Friday, June 20, 2008

Author Spotlight: Megan McDonald

As the youngest of five sisters growing up in Pittsburgh, Pennsylvania, Megan McDonald often had trouble wedging in her own two cents' worth at the dinner table each evening. So, her mother gave her a notebook where she could write out everything she wanted to say, but couldn't get out. This notebook, plus a vivid imagination and great love of books, became the foundation of her writing career. It made her realize the importance of having her own voice in her writing. To date, she has churned out over 25 books for children and young adults which have won numerous awards.

Mrs. McDonald's first published work ran in a local newspaper when she was just ten years old. She wrote a story about the life of a pencil sharpener - from the sharpener's point of view, telling the reader all about "a life of eating pencil shavings all day."

When she began studies at Oberlin College, in Ohio, she intended to major in Creative Writing. However, the professor in her first writing class told her to go home and tear up all her poetry, because she was a prose writer. She didn't even know what that was, and went home to look it up. She ended up earning a BA in English, with a focus on Children's Literature, in 1981. She did her graduate work at the University of Pittsburgh, earning a Master of Library Science in 1986. It was also here where she met her future husband, Richard, whom she married in 1994.

Mrs. McDonald has held jobs as a park ranger, bookseller, museum guide, librarian and storyteller. But it wasn't until 1990 that her first book was published. Is This a House for Hermit Crab? received the Teacher's Choice Book Award from the International Reading Association, and was featured in an episode of Reading Rainbow. Since then, she has gone on to write many other books for both children and young adults, including the critically acclaimed Judy Moody series. In fact, it was due to request by fans of Judy Moody that she branched out with another series starring Judy's younger brother, Stink.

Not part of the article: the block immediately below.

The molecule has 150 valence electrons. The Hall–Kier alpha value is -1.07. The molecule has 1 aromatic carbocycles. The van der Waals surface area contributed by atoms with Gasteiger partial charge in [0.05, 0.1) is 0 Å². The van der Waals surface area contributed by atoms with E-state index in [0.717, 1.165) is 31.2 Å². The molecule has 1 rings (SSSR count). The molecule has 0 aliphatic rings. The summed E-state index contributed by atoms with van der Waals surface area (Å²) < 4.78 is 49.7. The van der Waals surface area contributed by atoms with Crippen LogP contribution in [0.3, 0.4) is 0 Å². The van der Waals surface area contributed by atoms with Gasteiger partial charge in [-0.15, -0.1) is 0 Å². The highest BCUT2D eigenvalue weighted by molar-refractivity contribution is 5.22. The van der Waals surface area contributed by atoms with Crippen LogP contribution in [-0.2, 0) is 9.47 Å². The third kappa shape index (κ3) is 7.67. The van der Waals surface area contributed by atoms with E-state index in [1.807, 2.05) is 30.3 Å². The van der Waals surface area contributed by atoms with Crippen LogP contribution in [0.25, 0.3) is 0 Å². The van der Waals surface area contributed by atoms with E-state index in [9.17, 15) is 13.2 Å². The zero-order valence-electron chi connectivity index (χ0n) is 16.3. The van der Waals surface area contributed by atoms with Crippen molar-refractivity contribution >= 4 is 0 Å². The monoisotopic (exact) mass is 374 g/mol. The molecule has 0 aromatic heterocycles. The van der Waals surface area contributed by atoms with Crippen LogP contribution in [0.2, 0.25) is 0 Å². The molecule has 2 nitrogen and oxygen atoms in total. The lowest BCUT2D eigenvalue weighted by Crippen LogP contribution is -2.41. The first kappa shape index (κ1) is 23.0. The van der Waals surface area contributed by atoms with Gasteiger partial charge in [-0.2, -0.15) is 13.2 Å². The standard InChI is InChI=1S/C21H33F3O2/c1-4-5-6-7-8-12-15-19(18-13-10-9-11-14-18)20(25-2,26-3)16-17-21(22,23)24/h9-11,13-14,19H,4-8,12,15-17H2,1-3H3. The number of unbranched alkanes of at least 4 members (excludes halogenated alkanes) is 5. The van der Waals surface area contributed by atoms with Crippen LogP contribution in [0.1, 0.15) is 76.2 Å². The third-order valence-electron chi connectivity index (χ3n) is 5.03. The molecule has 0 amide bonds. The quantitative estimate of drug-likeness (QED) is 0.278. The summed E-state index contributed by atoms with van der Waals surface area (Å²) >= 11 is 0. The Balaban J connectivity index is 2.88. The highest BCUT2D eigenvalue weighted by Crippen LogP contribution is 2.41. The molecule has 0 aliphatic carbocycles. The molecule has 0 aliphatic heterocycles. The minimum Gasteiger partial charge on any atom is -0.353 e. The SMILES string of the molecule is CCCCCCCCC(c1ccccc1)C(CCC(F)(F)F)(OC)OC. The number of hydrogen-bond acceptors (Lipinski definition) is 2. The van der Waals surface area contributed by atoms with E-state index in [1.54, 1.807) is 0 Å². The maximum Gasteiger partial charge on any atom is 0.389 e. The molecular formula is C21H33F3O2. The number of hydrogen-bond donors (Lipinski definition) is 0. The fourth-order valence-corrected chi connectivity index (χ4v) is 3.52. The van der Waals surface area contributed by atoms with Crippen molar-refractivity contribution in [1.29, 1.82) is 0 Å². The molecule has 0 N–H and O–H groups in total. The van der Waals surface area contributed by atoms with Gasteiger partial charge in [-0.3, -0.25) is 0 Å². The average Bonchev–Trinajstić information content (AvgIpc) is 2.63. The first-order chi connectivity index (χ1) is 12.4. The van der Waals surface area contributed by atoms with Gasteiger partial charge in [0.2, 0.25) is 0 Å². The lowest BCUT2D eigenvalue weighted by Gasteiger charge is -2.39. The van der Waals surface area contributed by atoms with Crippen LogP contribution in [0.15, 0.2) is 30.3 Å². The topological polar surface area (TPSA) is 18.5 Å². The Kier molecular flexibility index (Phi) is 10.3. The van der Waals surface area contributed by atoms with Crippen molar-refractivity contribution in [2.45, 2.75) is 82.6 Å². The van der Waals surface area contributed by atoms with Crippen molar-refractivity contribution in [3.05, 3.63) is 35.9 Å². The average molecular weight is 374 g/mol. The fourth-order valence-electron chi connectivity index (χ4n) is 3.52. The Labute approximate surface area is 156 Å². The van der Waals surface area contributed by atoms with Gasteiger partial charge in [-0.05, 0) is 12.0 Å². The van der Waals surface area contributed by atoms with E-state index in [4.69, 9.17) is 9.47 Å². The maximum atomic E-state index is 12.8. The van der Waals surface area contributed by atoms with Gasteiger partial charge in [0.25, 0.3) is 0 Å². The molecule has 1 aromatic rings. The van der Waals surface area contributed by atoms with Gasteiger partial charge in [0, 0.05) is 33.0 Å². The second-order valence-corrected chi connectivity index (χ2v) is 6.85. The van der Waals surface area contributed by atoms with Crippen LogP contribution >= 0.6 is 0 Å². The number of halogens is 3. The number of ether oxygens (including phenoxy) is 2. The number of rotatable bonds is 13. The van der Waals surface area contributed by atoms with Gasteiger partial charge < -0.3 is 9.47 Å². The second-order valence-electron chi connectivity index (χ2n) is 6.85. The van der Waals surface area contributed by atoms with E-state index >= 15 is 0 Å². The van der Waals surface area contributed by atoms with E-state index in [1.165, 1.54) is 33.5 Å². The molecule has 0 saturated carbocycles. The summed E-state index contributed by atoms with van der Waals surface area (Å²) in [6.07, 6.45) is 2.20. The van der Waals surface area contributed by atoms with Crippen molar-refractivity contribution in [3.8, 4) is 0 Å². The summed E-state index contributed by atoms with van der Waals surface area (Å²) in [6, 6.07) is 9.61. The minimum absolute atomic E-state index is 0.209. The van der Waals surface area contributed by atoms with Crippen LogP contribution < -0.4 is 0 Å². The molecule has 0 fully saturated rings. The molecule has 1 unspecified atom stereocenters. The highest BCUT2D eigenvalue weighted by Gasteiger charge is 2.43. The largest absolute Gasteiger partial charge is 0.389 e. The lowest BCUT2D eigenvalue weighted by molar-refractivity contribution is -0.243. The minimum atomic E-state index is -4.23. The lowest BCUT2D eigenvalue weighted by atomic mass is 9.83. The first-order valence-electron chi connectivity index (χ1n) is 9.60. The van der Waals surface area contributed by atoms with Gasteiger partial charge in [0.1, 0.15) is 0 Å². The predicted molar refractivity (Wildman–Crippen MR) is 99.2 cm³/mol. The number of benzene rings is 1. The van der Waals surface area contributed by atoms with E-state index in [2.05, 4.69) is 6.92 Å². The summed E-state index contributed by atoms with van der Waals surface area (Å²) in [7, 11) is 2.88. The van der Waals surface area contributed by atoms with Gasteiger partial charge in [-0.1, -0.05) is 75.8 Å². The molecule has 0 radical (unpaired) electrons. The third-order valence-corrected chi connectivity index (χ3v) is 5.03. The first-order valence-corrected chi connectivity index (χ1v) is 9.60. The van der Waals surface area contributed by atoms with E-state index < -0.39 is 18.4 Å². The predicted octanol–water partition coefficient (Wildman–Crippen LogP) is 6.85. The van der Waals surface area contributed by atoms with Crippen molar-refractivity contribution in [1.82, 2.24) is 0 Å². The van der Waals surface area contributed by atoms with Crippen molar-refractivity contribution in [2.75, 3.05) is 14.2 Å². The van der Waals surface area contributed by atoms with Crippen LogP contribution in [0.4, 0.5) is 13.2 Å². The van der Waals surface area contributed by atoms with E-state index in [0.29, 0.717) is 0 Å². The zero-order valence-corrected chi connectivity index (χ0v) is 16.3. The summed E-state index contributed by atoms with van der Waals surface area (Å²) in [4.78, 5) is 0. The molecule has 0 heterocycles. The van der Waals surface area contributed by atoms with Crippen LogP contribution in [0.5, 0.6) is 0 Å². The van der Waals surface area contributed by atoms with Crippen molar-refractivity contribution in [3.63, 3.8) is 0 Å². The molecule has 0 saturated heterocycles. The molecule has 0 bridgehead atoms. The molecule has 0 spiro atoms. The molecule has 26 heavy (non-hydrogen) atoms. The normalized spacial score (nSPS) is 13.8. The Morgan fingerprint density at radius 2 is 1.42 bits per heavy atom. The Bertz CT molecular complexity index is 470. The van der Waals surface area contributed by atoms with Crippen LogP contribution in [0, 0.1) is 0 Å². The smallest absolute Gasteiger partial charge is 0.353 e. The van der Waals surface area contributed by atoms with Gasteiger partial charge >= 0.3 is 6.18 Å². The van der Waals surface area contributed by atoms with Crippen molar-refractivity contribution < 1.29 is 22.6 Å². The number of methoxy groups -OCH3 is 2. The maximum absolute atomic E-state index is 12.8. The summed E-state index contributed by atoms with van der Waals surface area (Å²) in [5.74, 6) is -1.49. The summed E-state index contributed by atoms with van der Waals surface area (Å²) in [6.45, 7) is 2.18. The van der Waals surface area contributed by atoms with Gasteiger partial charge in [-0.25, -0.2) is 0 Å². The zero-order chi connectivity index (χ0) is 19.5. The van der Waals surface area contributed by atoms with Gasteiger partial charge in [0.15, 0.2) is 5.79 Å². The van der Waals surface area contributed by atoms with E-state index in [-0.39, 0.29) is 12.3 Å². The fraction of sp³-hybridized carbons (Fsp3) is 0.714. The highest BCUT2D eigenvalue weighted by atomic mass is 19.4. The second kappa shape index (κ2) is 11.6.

Megan McDonald believes any idea can be turned into a story:

"Story can come from memory or experience. It seems to come from everywhere, and out of nowhere. In everything there is as story - a leaf falling, the smell of cinnamon, a dog that looks both ways before crossing the street. The idea, the seed of a story, is implicit - but requires paying attention, watching, seeing, listening, smelling, eavesdropping...To be a writer for children, I continue to believe in the transformative power of story that connects children with books."


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